NYS: Greenport, Mattituck proficiency scores dip; up at Southold

Fewer students in the Greenport and Mattituck school districts achieved proficiency in 2016-17 state assessments while scores improved slightly for the Southold School District, according to figures released Aug. 22 by the state Department of Education.

While scores rose overall across New York, state educators say they don’t believe the scores accurately reflect students’ abilities because the number of students who refuse to take the state-mandated exams, known as “opting out,” has continued to increase every year.

In Greenport, proficiency was achieved by 20 percent of tested students on the math exams and 17 percent on the English Language Arts (ELA) tests. These scores are down slightly lower that the previous year, when 32 percent of students were deemed proficient in math and 24 percent in ELA.

However, only 68 of Greenport’s 293 eligible third- through eighth-graders took the math exams, according to school figures, and 58 sat for the ELA tests.

In Southold, assessment scores were slightly better than last school year, with 28 percent of students scoring proficient in math, up by 1 percent, and 39 percent in ELA, up 2 percent.

Nearly 56 percent of 368 students in Southold refused declined the math exams and 57 percent opted out of ELA testing.

David Gamberg, superintendent for both Southold and Greenport schools and an outspoken critic of high-stakes testing, said he believes the state needs to provide testing tailored to the different ways students learn.

“My ideal testing scenario would be for students to present their understanding in front of a panel of outside adjudicators,” Mr. Gamberg said. “The reason for that is because that would give us a clear understanding of the qualities that they’re able to demonstrate in any subject area, whether it’s math, science, art or history.”

He said this would allow districts to test more frequently internally instead of having annual week-long state exams — a practice he described as “incongruent with what research says about effective schools and learning.”

Over in Mattituck, scores were slightly lower compared to the previous year, with 52 percent of students scoring proficient on ELA tests, down 2 percent. Similarly, 60 percent scored proficient in math, also down 2 percent.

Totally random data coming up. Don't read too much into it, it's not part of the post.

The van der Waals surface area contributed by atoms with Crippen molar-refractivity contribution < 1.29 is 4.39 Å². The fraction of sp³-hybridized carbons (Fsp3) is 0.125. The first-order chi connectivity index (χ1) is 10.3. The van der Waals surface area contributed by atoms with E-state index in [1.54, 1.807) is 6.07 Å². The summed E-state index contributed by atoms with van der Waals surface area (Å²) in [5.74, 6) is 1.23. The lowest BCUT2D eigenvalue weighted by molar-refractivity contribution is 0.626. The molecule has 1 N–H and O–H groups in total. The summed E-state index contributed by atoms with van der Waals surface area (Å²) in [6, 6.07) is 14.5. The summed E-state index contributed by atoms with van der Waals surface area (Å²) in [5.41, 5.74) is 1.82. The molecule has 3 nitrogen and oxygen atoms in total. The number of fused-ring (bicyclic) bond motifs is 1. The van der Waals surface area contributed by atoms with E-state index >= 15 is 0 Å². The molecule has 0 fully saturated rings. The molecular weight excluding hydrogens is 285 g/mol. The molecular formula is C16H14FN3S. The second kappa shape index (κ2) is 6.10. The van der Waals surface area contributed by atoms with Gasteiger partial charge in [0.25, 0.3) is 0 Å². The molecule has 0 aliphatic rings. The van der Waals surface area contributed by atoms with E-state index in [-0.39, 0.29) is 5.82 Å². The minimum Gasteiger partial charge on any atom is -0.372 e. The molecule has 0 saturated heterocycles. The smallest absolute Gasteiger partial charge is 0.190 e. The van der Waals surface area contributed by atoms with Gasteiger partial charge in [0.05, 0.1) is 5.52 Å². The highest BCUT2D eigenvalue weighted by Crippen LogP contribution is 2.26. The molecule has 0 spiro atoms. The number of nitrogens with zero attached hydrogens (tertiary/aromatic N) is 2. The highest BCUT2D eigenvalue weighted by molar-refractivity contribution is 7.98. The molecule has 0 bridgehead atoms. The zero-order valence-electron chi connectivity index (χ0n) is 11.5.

The district’s test refusal rate was 44.1 percent of 510 students declining to sit for the ELA exams and 44.3 percent of students skipped the math tests.

Superintendent Anne Smith didn’t immediately return a request for comment.

Statewide, 40 percent of tested students were determined proficient in both ELA and math during the 2016-17 school year. This is a slight improvement over the previous school year, when 38 percent of students met ELA standards and 39 percent did so in math.

In December 2015, the state Board of Regents, which drafts education guidelines for New York public schools, imposed a four-year moratorium on using student scores to evaluate teachers and principals. This was a response to high-stakes testing concerns voiced by parents and school officials across the state.

Mr. Gamberg said while his idea is “more labor intensive,” he believes it would be more beneficial to both students and educators as they could have a better understanding of whether or not children understand the materials they’re studying.

“We’ll have them build a robot and see if the robot works and that tells you if the science is being understood,” he said. “It would really give us insight into where we are missing the mark.”

In Orient’s Oysterponds School District, which serves students in pre-K through grade six, 62 percent of students were deemed proficient on math exams, up 19 percent. Of 41 eligible students, 21 opted out of the math exam. Nearly 35 percent of 26 students tested scored proficient on ELA exams, up 3 percent.

Superintendent Richard Malone didn’t immediately return a request for comment.

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